Sometimes less is more. But sometimes less is just... well... less. I love my little netbook . But when you have parked yourself somewhere and made yourself comfortable with an espresso and a banana... and portability is no longer a factor... the 10" screen can be a mite limiting.
But that VGA port on the side is there for a reason. Enter xrandr.
This nifty command line tool is useful for setting screen size, orientation, mirroring outputs or... my interest... adding an external display and pairing it with my netbook's built-in LCD to create a single virtual desktop. This allows applications to be launched on either display, windows dragged from one display to the next, and window borders will respect the dimensions of whatever display they reside on when maximized.
No modifications are necessary to xorg.conf. External displays can be hot-plugged to the host and a running X server can be modified by using xrandr + desired options in a terminal.
For a dual-display configuration using Nvidia graphics ... give Twinview a go.
To setup my desired dual-display layout ... I use:
- Asus EEEPC 1001P-MU17 netbook with 10.1" LCD at 1024x600 powered by Intel GMA 3150 integrated video
- Acer AL2216W 22" LCD at 1680x1050 resolution
- Debian with a 2.6.32-15 kernel, xrandr v1.3.2, and the Fluxbox window manager
Running xrandr without any options will dump the state of the outputs, show existing modes for each of them, with a '+' after the preferred mode and a '*' after the current mode.
Using my setup as an example... connecting my 22" LCD to my netbook's VGA-port but leaving the external display powered off outputs:
$ xrandr Screen 0: minimum 320 x 200, current 1024 x 600, maximum 4096 x 4096 VGA1 connected (normal left inverted right x axis y axis) 1680x1050 60.0 + 1280x1024 75.0 60.0 1440x900 75.0 59.9 1280x960 60.0 1360x765 59.8 1152x864 75.0 1280x720 60.0 1024x768 75.1 70.1 60.0 832x624 74.6 800x600 72.2 75.0 60.3 56.2 640x480 72.8 75.0 66.7 60.0 720x400 70.1 LVDS1 connected 1024x600+0+0 (normal left inverted right x axis y axis) 220mm x 129mm 1024x600 60.0*+ 65.0 800x600 60.3 640x480 59.9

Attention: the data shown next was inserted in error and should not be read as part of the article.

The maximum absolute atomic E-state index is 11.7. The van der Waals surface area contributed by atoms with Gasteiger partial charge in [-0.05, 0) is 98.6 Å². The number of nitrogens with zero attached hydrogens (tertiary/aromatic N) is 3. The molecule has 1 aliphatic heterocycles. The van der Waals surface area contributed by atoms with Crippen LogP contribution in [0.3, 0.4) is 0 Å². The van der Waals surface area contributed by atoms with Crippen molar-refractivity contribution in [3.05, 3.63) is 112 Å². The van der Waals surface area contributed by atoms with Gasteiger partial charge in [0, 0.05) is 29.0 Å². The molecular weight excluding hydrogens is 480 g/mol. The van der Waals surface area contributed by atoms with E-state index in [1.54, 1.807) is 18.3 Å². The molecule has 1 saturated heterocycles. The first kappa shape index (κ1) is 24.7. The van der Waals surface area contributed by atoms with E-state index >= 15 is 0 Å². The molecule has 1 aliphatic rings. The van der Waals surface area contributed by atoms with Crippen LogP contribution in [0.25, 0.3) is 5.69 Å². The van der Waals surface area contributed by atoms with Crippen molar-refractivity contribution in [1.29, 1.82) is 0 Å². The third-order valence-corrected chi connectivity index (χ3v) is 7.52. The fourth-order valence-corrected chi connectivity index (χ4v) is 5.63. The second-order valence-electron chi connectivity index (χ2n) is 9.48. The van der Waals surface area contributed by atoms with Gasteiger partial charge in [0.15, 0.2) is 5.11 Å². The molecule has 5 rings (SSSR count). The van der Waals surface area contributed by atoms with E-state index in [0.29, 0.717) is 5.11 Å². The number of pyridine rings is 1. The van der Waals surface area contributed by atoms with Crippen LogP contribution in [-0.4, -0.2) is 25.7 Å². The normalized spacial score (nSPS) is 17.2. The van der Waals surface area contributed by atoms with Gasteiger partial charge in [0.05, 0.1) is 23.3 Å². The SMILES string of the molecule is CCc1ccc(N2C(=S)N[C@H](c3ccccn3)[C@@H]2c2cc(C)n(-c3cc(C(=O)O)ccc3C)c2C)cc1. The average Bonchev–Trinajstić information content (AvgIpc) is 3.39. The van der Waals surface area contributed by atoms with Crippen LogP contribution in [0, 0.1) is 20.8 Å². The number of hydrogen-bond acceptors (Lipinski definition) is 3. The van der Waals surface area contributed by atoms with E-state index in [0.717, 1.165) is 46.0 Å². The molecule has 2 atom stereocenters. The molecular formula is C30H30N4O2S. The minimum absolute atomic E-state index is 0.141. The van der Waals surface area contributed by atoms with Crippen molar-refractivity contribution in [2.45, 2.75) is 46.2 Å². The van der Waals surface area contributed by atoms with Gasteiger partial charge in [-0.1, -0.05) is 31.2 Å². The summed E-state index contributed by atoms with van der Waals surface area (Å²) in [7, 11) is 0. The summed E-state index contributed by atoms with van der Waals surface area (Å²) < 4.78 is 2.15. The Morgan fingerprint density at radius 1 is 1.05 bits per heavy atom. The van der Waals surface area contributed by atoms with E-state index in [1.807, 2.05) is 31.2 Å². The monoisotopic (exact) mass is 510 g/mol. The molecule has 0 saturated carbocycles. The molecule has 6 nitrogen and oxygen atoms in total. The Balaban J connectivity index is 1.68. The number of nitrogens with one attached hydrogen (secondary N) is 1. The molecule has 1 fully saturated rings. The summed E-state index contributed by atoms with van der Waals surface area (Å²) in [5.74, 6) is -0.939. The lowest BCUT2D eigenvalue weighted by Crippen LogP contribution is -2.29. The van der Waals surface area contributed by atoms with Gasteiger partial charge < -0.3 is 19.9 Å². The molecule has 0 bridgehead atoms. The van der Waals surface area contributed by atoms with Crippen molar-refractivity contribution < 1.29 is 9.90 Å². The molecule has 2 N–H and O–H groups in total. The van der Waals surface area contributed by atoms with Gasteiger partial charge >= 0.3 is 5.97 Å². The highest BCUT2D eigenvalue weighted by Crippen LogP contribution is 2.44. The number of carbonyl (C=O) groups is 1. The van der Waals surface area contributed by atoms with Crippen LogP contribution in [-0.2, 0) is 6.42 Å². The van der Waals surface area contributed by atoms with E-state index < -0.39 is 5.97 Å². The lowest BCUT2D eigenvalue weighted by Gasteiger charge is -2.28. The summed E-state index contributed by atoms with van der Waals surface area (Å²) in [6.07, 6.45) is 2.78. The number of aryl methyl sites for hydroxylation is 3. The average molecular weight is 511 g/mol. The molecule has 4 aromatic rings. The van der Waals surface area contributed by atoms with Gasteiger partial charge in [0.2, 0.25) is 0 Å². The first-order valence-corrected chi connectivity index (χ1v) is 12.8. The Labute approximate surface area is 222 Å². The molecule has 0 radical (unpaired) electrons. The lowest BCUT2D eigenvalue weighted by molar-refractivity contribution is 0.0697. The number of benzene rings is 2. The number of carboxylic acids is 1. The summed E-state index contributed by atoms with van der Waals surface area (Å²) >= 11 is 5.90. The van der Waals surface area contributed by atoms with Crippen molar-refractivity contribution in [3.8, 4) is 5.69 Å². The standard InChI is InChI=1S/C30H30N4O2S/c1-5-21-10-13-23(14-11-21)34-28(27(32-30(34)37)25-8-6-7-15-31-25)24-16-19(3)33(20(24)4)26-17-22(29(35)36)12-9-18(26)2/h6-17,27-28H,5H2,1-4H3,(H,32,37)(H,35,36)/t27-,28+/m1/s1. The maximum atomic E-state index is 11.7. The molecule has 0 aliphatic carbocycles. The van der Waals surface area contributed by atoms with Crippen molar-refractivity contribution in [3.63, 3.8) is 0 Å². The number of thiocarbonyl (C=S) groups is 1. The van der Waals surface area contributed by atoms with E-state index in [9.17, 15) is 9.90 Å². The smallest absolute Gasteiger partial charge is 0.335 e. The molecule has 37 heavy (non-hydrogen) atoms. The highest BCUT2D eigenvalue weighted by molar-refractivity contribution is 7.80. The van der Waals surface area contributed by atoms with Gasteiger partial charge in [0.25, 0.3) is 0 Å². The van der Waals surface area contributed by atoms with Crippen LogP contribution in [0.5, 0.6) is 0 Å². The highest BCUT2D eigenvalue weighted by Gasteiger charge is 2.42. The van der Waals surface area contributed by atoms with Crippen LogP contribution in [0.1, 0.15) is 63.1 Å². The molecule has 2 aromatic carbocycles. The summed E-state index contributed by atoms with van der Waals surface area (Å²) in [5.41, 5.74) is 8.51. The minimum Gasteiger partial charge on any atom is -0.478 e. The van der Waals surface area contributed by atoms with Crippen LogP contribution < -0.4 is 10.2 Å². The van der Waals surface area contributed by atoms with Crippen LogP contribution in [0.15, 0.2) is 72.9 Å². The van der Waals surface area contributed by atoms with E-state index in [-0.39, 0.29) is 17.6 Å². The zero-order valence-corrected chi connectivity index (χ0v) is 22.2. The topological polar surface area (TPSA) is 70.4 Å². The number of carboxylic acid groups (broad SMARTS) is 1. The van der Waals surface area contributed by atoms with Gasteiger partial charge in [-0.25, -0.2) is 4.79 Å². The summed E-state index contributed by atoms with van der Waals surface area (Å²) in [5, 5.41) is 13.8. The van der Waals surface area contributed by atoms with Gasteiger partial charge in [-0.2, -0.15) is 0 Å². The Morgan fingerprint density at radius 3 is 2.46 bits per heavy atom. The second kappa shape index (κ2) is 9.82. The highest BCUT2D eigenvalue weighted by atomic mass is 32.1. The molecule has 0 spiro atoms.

Xrandr correctly detects my attached external display VGA1 and my netbook's LCD LVDS1 running at its optimum setting. For the purposes of using the dual-displays to create a virtual desktop... recent work on Kernel Mode Setting KMS and the latest Intel chips/drivers like the GMA 3150 allow a larger virtual display size (4096x4096) but the chip has hardware limitations when the display area exceeds 2048 pixels (horizontally or vertically).
Known issues and possible workarounds when running a dual-display virtual desktop include limited and crash-prone 3D acceleration and Xvideo fails (black or empty video window). In the case of Xvideo... I experimented with the various -vo settings of mplayer and found that running mplayer -vo gl bypassed the problem.
Now to create my dual-display virtual desktop with my external display on the left and my netbook on the right I run ...
$ xrandr --output LVDS1 --auto --output VGA1 --auto --left-of LVDS1
Using --auto prompts xrandr to select the optimum resolution for each display. Any supported resolution may also be set by using the --mode resolution option. If the external display is to the right of the netbook I would change --left-of to --right-of ... in addition you arrange the displays in a top or bottom layout.
If you would rather mirror (clone) the netbook's display on the external device (perhaps for using a projector connected to the VGA-port) ...
$ xrandr --output LVDS1 --mode 800x600 --output VGA1 --mode 800x600 --same-as LVDS1
To preserve my xrandr configuration strings for future use... I added aliases to ~/.bashrc ...
alias dsply2clone='xrandr --output LVDS1 --mode 800x600 --output VGA1 --mode 800x600 --same-as LVDS1' alias dsply2left='xrandr --output LVDS1 --auto --output VGA1 --auto --left-of LVDS1' alias dsply2right='xrandr --output LVDS1 --auto --output VGA1 --auto --right-of LVDS1'
I was really impressed how setting up a dual-display configuration in xrandr "just worked" running on recent hardware and Debian. Can't believe I never tried it sooner. I like it!